U.S. Attorney Robert K. Hur, after unsealing the latest corruption charge against a former Maryland lawmaker, said his office takes political corruption seriously but is not singularly focused on prosecuting elected officials.
Hur’s office, on Monday, accused former Del. Cheryl Glenn of fraud and bribery. She is the third former state legislator to face corruption charges from the U.S. Attorney’s office since October.
“We take it extraordinarily seriously, and when there is evidence that comes to light of this type of conduct (from) the FBI, we will see it through and follow it wherever it may lead. As for the volume … I’m not able to comment on …. what else that portrays other than the fact we take that sort of conduct and kind of corruption very, very seriously,” Hur said.
During his tenure as U.S. attorney for Maryland, Hur’s office has produced significant indictments in other criminal areas, including 90 criminal indictments against gang members accused of drug dealing and various acts of violence.
But his office’s highest-profile cases have focused on elected officials, such as former Baltimore Mayor Catherine Pugh.
Hur is a graduate of Harvard University and Stanford Law School, where he served as an executive editor of the Stanford Law Review. After law school he served as a clerk to former Chief Justice William Rehnquist before starting his career in the U.S. Department of Justice in 2003 as counsel and special assistant, criminal division.
He stayed in that role until 2005, according to his LinkedIn page, before leaving to become an associate at King & Spalding LLP. He again joined the U.S. Department of Justice in 2007 as an assistant U.S. attorney before again leaving the Justice Apartment to join King & Spalding as a partner.
In 2017 Hur returned to the Justice Department as principal associate deputy attorney general serving as the top aide to then U.S. Attorney for the District of Maryland Rod J. Rosenstein. Hur eventually received the role as Maryland’s U.S. attorney when President Donald Trump appointed him in April 2018 to fill the role left vacant by Rosenstein, who joined the administration as deputy attorney general.
The charges against Glenn, who resigned office last week, come roughly a month after former Baltimore Mayor Catherine Pugh, who previously served as a state senator, admitted her guilt to four federal counts involving conspiracy and tax evasion. In October former Del. Tawanna Gaines, D-Prince George’s, pleaded guilty to a federal wire fraud charge.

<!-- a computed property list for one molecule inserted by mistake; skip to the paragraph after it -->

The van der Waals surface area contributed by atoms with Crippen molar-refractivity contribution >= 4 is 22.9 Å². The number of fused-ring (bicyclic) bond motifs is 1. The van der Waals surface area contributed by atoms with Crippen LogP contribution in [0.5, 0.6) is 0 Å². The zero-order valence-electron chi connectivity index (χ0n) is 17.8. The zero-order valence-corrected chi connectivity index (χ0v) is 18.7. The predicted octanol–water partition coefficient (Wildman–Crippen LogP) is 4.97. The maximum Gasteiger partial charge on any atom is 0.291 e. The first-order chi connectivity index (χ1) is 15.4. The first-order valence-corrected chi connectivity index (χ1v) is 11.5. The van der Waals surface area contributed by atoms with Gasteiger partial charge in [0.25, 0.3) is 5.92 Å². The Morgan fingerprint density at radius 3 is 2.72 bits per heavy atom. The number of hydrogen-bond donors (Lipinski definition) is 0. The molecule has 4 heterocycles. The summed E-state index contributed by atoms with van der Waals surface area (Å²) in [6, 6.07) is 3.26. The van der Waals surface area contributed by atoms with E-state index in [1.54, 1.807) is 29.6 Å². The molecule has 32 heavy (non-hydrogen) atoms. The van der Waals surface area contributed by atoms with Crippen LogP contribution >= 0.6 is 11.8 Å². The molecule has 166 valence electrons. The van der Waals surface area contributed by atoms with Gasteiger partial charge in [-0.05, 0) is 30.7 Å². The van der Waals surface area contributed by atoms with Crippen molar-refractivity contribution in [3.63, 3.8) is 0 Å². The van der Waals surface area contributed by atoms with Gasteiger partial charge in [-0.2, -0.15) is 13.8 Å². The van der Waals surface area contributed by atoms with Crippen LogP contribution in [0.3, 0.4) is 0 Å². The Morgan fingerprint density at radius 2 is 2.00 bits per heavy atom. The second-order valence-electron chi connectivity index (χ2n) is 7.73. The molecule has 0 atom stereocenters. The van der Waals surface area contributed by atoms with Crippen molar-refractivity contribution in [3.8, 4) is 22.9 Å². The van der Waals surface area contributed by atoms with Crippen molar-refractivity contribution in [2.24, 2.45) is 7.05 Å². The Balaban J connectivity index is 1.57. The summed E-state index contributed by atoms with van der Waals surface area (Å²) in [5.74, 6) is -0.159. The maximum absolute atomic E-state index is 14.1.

A fourth former state legislator, Nathaniel “Nat” Oaks, was convicted in July 2018 roughly three months after Hur’s appointment as U.S. attorney. But that investigation started under Rosenstein’s tenure.
So far all of the elected officials charged by Hur have been black Democrats. That fact has not escaped notice by Del. Darryl Barnes, D-Prince George’s, and chairman of the Legislative Black Caucus.
“I don’t want to make allegations or point fingers but just look at the trend of who’s getting caught up in some of these allegations. Should they know better? Absolutely. But again, I think if you look at the trend, that trend doesn’t sit well,” Barnes said. “If you look at the number of people that are just caught up in this stuff, it just makes for a bad day, not only for the African-American community but also for the Maryland General Assembly at large.”
But according to one expert the recent spate of political corruption charges aren’t particularly rare or unique in Maryland.
Matthew Crenson, a professor emeritus of political science at Johns Hopkins University and author of “Baltimore: A Political History,” said Maryland politics is littered with names of politicians like Spiro T. Agnew, Marvin Mandel, and Walter Orlinsky who all were eventually caught up in corruption.
“They tend to come in spasms,” Crenson said.
Maryland’s General Assembly has historically struggled with corruption, he said, and the fact that state lawmakers have been enticing targets for Hur’s office isn’t particularly surprising.
“The state legislature has been a source of convictions for quite a long time,” he said. “It’s a Maryland tradition.”